However, they're as pushed there as any NHS unit and on every occasion, I chose to miscarry by myself at home rather than have a D&C because I knew I'd have to wait in a room for hours alongside women waiting for terminations. I'm very much pro-choice but I just couldn't face it. I also think it was just as unfair on the women waiting for terminations as it was on those women with missed miscarriages.
So my question is: do you think it's appropriate that treatment and waiting areas aren't segregated at all? And what can you promise to do about it? Labour lost my vote over the Iraq war I'm afraid but I'd be seriously impressed if you promised to put mumsnet's miscarriage care campaign on your manifesto. And I'm looking for a new place to put my cross on the ballot (mutters darkly about lib dem education policy)...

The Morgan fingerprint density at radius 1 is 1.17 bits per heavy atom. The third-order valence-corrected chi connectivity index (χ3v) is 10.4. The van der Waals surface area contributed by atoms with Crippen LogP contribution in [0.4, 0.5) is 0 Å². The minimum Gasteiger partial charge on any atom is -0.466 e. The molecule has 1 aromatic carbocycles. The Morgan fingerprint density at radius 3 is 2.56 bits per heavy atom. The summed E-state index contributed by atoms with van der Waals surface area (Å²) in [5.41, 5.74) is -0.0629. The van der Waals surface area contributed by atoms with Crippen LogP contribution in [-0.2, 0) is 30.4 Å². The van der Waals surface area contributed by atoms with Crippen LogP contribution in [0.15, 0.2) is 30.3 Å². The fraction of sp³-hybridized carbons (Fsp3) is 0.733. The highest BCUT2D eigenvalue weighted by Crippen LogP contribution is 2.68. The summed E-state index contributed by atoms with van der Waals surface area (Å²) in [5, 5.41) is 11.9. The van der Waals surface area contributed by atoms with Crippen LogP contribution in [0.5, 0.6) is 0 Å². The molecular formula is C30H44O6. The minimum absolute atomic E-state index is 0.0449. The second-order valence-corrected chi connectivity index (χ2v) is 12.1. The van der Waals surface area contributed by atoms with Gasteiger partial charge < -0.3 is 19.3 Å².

Hey Andy - thanks for coming on.
Slightly off topic, but since you're here ... why is it, do you think, that people don't warm to Ed Miliband? Why is he seen as so ineffectual? And do you think the fact that he is is going to scupper Labour's chances at the next election? As a Labour supporter myself, even I struggle to get behind him - he's obviously bright, but doesn't seem able to connect with people. Why not?
Great to see you taking this issue so seriously. Everyone above seems to have covered the questions I wanted to ask on miscarriage, so I hope you don't mind me asking a slightly unrelated one.
On the Mumsnet webchat with Jo Swinson yesterday, she backed Yvette Cooper, for next leader of the Labour party. What do you think?
Do you think that the failure to deliver excellent miscarriage care to all women is part of a wider failure of governments and society to address those issues which especially affect women's lives?
For example I think maternity care could also be improved, mainly through better resourcing and a change of culture (more BFing friendly?) especially on post-natal wards.
The main points have already been covered, so just here to register my support. Wonderful that Labour is looking at this, I really hope you can make it part of the manifesto.
Just to add to the issue raised by Jaffyjiffy.
Why is the three miscarriages before investigations policy so inflexible? I think there should be different rules for those miscarrying twice following IUI/IVF.